Sister Melinda Roper

mroper_lgSister Melinda Roper
Current ministry location – Panama

Melinda Roper was born November 18, 1937 in Chicago, IL, to Marie (Voelker) Roper and Edwin Roper. She was an only child. Melinda graduated from Saint Scholastica High School in 1955 in Chicago, and attended Michigan State University from 1955-1957.

Melinda entered the Maryknoll Sisters Congregation September 2, 1957 at the Center, Maryknoll, NY. She professed First Vows June 24, 1960 at the Center and Final Vows June 24, 1966 in Merida, Mexico. Sister Melinda served in teaching roles with the Maryknoll Sisters, beginning with Sisters’ Novitiate at Topsfield, MA from 1960 – 1963. Her first assignment was Congregational Service in the kitchen at the St. Teresa Convent kitchen, Maryknoll, NY.

Sister Melinda’s first mission assignment was in 1963 to Mexico/Guatemala. She joined the Pastoral Center in Merida, Yucatan, Mexico, where she was involved in catechetical work. She spent a year in Chiapas, Mexico, studying the dialect of the indigenous peoples.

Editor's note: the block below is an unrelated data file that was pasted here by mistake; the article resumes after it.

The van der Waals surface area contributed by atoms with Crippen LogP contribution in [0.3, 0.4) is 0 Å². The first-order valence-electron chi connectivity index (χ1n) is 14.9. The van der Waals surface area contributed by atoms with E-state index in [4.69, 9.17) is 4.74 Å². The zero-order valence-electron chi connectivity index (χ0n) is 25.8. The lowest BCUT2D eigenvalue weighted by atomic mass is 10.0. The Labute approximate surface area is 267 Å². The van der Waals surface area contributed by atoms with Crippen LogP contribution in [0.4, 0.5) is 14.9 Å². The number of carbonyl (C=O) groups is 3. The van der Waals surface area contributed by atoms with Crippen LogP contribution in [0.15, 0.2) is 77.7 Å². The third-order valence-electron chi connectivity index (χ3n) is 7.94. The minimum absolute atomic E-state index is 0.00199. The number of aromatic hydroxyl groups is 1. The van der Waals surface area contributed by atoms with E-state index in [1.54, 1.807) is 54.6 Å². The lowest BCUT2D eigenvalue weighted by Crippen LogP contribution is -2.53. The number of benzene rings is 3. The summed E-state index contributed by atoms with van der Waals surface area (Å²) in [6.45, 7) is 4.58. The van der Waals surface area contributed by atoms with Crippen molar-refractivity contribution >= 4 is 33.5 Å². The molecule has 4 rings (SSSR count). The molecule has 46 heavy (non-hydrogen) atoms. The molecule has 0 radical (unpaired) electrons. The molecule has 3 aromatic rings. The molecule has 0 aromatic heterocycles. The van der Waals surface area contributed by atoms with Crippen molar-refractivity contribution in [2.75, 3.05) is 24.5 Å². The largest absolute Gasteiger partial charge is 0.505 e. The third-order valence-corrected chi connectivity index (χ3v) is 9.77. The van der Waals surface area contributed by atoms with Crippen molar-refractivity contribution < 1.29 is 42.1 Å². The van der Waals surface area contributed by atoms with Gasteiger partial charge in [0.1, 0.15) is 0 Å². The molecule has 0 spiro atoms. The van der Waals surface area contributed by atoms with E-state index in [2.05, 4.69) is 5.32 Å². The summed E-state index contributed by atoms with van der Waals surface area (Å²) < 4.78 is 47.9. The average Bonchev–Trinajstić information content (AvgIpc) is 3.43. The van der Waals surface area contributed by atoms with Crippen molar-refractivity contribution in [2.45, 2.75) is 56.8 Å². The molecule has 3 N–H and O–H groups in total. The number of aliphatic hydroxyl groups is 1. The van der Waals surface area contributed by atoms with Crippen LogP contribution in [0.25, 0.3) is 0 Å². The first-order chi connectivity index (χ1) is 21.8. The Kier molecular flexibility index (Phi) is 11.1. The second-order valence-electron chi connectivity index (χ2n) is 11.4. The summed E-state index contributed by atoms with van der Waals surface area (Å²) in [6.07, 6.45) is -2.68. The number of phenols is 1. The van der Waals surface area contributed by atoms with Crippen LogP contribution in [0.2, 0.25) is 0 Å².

In 1971, back in the US, Sister Melinda earned a Bachelor of Arts in theology from Loyola University, Chicago, IL.

Returning to Guatemala, she served as a staff member in the Centro Apostalico in Huehuetenago. After 14 years serving in Central America, Sister Melinda was elected President of the Maryknoll Sisters Congregation, an office she held from 1978 to 1984. During this time, Sister Melinda received various honorary degrees, including the Doctor of Humane Letters, from : Loyola University, Emmanuel College, Fordham University, Catholic University of America, Regis College, New School of Research, and Albertus Magnus College.

Sister Melinda was assigned to the Vicariate of Darien, Panama, in 1985. There, she was engaged with a team of Maryknoll Sisters who lived and worked with Indians, African Americans and Mestizo settlers. The Sisters traveled to 38 different communities instructing Delegates of the Word, catechists, teachers and young mothers. Their main objective was the formation of Ecclesial Basic Communities, small groups that prayed and worked for a more just and compassionate world.